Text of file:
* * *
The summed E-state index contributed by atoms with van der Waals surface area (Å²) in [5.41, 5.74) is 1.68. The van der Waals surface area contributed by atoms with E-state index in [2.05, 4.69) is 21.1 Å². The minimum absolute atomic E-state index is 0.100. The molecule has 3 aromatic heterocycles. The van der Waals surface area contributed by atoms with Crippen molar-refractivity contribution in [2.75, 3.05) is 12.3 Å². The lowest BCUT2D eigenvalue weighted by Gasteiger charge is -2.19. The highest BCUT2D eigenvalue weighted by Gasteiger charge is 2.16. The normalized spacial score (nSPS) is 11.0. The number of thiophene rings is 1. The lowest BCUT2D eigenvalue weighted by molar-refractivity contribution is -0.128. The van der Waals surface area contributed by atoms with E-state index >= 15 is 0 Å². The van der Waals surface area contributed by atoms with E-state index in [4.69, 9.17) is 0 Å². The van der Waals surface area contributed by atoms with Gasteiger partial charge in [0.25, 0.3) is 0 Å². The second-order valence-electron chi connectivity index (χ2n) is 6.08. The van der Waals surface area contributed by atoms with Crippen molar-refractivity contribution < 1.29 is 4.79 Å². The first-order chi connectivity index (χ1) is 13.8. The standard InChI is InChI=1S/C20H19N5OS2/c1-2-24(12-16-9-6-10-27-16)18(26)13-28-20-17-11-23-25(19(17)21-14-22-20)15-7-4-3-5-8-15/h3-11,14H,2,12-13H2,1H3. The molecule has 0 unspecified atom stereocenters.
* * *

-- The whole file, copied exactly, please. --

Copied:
The summed E-state index contributed by atoms with van der Waals surface area (Å²) in [5.41, 5.74) is 1.68. The van der Waals surface area contributed by atoms with E-state index in [2.05, 4.69) is 21.1 Å². The minimum absolute atomic E-state index is 0.100. The molecule has 3 aromatic heterocycles. The van der Waals surface area contributed by atoms with Crippen molar-refractivity contribution in [2.75, 3.05) is 12.3 Å². The lowest BCUT2D eigenvalue weighted by Gasteiger charge is -2.19. The highest BCUT2D eigenvalue weighted by Gasteiger charge is 2.16. The normalized spacial score (nSPS) is 11.0. The number of thiophene rings is 1. The lowest BCUT2D eigenvalue weighted by molar-refractivity contribution is -0.128. The van der Waals surface area contributed by atoms with E-state index >= 15 is 0 Å². The van der Waals surface area contributed by atoms with E-state index in [4.69, 9.17) is 0 Å². The van der Waals surface area contributed by atoms with Gasteiger partial charge in [0.25, 0.3) is 0 Å². The second-order valence-electron chi connectivity index (χ2n) is 6.08. The van der Waals surface area contributed by atoms with Crippen molar-refractivity contribution < 1.29 is 4.79 Å². The first-order chi connectivity index (χ1) is 13.8. The standard InChI is InChI=1S/C20H19N5OS2/c1-2-24(12-16-9-6-10-27-16)18(26)13-28-20-17-11-23-25(19(17)21-14-22-20)15-7-4-3-5-8-15/h3-11,14H,2,12-13H2,1H3. The molecule has 0 unspecified atom stereocenters.